Aaron BitzerMen who have overcome same-sex attraction or want to feature in a New York Times article this week. The report, filed from Los Angeles, gives a voice to “ex-gays” rare in the mainstream media. (Top comment on the article when I looked begins, “Why was this published?”) The therapies that helped these men were outlawed for minors by California Governor Jerry Brown in September.

Signing the measure, Governor Brown repeated the view of the psychiatric establishment and medical groups, saying, “This bill bans nonscientific ‘therapies’ that have driven young people to depression and suicide,” adding that the practices “will now be relegated to the dustbin of quackery.”

But three of the four men who speak in this article say that the counselling techniques and weekend retreats in question helped them overcome homosexual tendencies they were unhappy with and begin to feel attracted by women. The fourth, an unemployed 20-year-old, is trying the scrape up the money to start formal counselling sessions to deal with what he regards as “an affliction”.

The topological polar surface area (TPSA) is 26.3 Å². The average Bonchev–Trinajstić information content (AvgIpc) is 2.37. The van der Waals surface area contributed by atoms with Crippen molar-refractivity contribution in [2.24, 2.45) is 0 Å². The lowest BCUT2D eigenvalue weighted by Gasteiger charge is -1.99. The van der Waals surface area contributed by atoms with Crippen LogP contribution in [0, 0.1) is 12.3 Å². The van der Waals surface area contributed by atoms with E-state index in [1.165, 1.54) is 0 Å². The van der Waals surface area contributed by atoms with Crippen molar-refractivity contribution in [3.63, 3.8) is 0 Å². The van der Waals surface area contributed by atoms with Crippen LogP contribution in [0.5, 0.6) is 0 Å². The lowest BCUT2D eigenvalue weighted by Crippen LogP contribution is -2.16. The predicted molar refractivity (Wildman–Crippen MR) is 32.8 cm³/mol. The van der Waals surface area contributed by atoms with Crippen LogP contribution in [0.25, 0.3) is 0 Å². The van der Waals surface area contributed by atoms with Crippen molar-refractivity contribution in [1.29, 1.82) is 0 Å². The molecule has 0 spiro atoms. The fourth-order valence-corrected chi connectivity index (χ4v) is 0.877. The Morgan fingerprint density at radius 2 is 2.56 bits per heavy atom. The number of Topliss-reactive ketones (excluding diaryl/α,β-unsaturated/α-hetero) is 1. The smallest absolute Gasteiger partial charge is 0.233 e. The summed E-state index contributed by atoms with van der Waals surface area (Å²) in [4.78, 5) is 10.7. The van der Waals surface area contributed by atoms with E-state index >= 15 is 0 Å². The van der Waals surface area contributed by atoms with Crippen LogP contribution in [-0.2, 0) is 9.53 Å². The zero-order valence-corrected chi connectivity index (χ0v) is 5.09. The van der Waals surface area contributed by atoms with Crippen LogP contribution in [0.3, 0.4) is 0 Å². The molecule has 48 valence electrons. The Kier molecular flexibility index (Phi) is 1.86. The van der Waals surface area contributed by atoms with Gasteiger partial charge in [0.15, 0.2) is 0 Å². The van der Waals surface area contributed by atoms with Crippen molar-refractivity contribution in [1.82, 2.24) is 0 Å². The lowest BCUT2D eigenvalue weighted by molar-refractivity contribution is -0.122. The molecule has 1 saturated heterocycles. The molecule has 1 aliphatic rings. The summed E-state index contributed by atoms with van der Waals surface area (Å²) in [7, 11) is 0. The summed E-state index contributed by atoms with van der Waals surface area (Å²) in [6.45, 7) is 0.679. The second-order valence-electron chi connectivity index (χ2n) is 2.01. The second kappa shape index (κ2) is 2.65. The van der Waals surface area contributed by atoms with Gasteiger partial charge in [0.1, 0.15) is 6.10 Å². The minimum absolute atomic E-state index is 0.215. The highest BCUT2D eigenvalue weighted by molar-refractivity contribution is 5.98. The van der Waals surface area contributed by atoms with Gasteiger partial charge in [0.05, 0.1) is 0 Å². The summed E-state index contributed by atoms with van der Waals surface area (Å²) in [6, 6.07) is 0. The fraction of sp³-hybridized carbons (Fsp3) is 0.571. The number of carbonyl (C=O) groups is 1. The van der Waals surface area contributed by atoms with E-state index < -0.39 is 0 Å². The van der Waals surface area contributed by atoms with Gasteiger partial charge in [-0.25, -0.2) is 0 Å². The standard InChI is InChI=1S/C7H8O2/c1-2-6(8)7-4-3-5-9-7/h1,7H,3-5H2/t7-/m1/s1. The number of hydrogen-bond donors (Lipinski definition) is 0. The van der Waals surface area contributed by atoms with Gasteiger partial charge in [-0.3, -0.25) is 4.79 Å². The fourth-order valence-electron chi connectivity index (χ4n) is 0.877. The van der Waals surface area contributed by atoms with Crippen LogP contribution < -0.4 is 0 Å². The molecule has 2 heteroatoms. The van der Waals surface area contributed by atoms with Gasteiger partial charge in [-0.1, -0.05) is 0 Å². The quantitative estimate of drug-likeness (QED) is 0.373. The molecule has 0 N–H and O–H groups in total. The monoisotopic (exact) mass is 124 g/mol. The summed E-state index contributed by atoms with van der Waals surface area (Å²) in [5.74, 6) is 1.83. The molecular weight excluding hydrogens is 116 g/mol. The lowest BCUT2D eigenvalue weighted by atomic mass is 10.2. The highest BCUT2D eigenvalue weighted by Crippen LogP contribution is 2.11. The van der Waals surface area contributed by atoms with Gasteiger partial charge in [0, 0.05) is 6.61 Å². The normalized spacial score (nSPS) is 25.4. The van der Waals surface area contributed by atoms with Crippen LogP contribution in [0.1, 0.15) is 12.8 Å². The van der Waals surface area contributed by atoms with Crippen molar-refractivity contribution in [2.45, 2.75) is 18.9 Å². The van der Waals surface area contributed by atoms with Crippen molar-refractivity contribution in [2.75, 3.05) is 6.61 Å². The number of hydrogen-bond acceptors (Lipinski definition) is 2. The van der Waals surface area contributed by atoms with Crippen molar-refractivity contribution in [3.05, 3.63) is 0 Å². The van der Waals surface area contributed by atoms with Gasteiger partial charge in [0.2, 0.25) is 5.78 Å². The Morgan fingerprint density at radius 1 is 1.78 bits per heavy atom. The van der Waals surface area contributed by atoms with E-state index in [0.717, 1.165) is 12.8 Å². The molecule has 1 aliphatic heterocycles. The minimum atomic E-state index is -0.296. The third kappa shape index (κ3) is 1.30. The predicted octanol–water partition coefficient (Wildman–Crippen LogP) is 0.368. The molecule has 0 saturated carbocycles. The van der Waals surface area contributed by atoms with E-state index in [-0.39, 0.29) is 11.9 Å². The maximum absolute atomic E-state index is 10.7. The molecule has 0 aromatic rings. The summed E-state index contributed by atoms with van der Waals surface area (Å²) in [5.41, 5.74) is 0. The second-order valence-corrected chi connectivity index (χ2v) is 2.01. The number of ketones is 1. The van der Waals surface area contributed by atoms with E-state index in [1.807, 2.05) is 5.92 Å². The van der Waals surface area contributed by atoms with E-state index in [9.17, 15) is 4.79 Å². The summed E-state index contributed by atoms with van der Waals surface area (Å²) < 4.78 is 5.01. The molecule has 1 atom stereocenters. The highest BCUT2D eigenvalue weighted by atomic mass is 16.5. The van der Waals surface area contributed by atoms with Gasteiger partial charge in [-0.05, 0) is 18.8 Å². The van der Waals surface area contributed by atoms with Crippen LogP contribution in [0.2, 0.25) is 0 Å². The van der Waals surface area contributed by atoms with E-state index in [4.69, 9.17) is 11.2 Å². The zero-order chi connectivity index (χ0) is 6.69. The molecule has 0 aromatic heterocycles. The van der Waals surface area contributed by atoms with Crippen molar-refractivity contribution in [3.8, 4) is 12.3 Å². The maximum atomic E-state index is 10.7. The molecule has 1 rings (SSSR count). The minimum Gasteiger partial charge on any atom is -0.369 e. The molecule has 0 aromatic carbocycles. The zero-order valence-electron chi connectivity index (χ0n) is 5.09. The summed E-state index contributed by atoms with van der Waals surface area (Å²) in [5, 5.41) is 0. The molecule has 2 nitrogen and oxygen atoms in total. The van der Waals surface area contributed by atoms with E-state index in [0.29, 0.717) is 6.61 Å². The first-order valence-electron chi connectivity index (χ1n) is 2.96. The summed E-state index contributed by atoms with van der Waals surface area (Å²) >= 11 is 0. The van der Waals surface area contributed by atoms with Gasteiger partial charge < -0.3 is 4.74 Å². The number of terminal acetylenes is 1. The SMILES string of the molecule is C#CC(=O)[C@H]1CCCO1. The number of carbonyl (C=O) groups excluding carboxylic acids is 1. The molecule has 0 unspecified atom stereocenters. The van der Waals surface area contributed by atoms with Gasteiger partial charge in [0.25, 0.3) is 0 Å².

Gov Brown’s claim that these efforts drive young people to suicide are the opposite of the truth, says one of the men:

Aaron Bitzer [pictured], 35, was so angered by the California ban, which will take effect on Jan. 1, that he went public and became a plaintiff in a lawsuit challenging the law as unconstitutional.

To those who call the therapy dangerous, Mr. Bitzer reverses the argument: “If I’d known about these therapies as a teen I could have avoided a lot of depression, self-hatred and suicidal thoughts,” he said at his apartment in Los Angeles. He was tormented as a Christian teenager by his homosexual attractions, but now, after men’s retreats and an online course of reparative therapy, he says he feels glimmers of attraction for women and is thinking about dating.

“I found that I couldn’t just say ‘I’m gay’ and live that way,” said Mr. Bitzer, who plans to seek a doctorate in psychology and become a therapist himself.

Does anyone know where the official stats for “teenage suicide caused by reparative therapy” can be found?

Carolyn Moynihan

Carolyn Moynihan is the former deputy editor of MercatorNet